Insiders are officially staying tight-lipped over whether EY is in talks to acquire Thomson Reuters legal managed services division, but we understand from a credible source that is indeed the case, as Thomson Reuters’ regroups and focuses its efforts on its content and technology offerings.
Thomson Reuters has been engaged in over a year of wholesale restructuring, starting with the sale in 2018 of its financial and risk business to funds managed by Blackstone, for which it received around $17bn in gross proceeds.
The sale meant it had cash in the bank for the restructuring drive, which started at senior executive level in around June 2018: Brian Peccarelli was appointed as co-chief operating officer alongside Neil Masterson. Four senior executives left the business including highly respected president of legal, Susan Taylor Martin.
The business was restructured around three customer segments:
– Legal professionals, including law firms; government; academics and the Bar, led directly by Peccarelli;
– Corporates, including all the work that Thomson Reuters does with corporations, whether the GC or CFO, led by Piotr Marczewski; and
– Tax Professionals, including all the work Thomson Reuters does with accountants, led by Charlotte Rushton.
Within the legal professionals segment, there are now five distinct businesses: the circa $600m small law segment (headed by Mark Haddad); mid-size law firms (headed by Barb McGivern); global large law and Canada (led by Neil Sternthal); US government (headed by Steve Rubley); and Europe, which includes the UK and Ireland, plus Thomson Reuters’ Spanish business (led by Lucinda Case).
Each of those groups has its own head of product, technology and marketing and, aside from in the small law segment, will now sell the entire stable of client products including Practical Law, Westlaw, Contract Express and the Elite technology stack including 3E and eBillingHub in a significant departure from the previous business model and strategy, which was focussed on product lines.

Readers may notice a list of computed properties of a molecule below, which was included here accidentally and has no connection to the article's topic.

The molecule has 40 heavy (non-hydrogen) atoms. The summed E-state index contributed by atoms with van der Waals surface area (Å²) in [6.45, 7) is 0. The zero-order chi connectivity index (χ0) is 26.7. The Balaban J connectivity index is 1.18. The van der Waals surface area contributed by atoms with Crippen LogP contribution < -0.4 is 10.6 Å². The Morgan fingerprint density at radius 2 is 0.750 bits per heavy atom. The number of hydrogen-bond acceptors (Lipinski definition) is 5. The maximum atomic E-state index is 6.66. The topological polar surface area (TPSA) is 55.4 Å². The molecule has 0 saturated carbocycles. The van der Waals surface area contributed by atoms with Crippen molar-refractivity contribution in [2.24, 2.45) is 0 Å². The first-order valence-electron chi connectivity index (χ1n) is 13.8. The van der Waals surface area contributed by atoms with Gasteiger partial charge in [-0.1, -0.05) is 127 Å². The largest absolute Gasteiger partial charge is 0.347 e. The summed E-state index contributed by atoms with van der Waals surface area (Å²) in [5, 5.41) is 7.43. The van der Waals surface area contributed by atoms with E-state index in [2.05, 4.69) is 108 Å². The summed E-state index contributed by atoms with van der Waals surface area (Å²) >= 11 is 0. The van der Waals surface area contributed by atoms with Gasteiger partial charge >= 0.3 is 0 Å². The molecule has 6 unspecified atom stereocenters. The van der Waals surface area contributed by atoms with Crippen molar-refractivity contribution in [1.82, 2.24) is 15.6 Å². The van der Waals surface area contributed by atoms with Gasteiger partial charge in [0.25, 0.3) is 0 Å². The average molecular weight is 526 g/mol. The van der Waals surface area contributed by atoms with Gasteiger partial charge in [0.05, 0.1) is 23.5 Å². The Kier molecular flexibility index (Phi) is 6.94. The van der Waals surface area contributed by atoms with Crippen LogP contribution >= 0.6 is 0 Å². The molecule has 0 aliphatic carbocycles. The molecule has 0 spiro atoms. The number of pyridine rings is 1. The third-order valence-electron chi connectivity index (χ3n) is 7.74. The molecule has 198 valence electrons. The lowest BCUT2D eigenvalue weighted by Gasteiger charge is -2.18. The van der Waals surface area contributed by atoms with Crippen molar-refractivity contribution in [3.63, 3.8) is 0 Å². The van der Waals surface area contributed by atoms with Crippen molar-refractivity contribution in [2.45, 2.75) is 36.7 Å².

The big focus now, as evidenced by Thomson Reuters release of major new workflow and pricing solution Panoramic, is on becoming more of a technology business and knitting these offerings together – something that is welcomed by customers, who can now focus holistically on their end goals.
Thomson Reuters, which is listed on the New York and Toronto stock exchanges, is understood to have a substantial sum of money put aside for further investment in technology, where the margins are significantly higher than in services.
The LMS grew with the acquisition of major legal process outsourcing business Pangea3 in 2010, which at the time of its acquisition had 650 employees across Mumbai and New Delhi.
At the time, then Thomson Reuters CEO Peter Warwick said LPO added a vital strategic complement to the Thomson Reuters portfolio. However, the restructured organisation is now focusing heavily on ways to boost its revenue, which has typically seen around 2-3% growth per annum.
Contrast this with EY’s bid to build up its global legal managed services offering, starting with the acquisition of Riverview Law in August 2018, and one could see why Thomson Reuters own LMS – self-described as re-envisioning the future of legal outsourcing services – would be a more natural fit.
As yet, no detail has been confirmed by Thomson Reuters or EY and both declined to comment, with a spokesperson for Thomson Reuters saying: “As company policy, we don’t comment on market speculation or rumors.
A spokesperson for EY said: “As a matter of policy, we don’t comment on rumors or speculation.”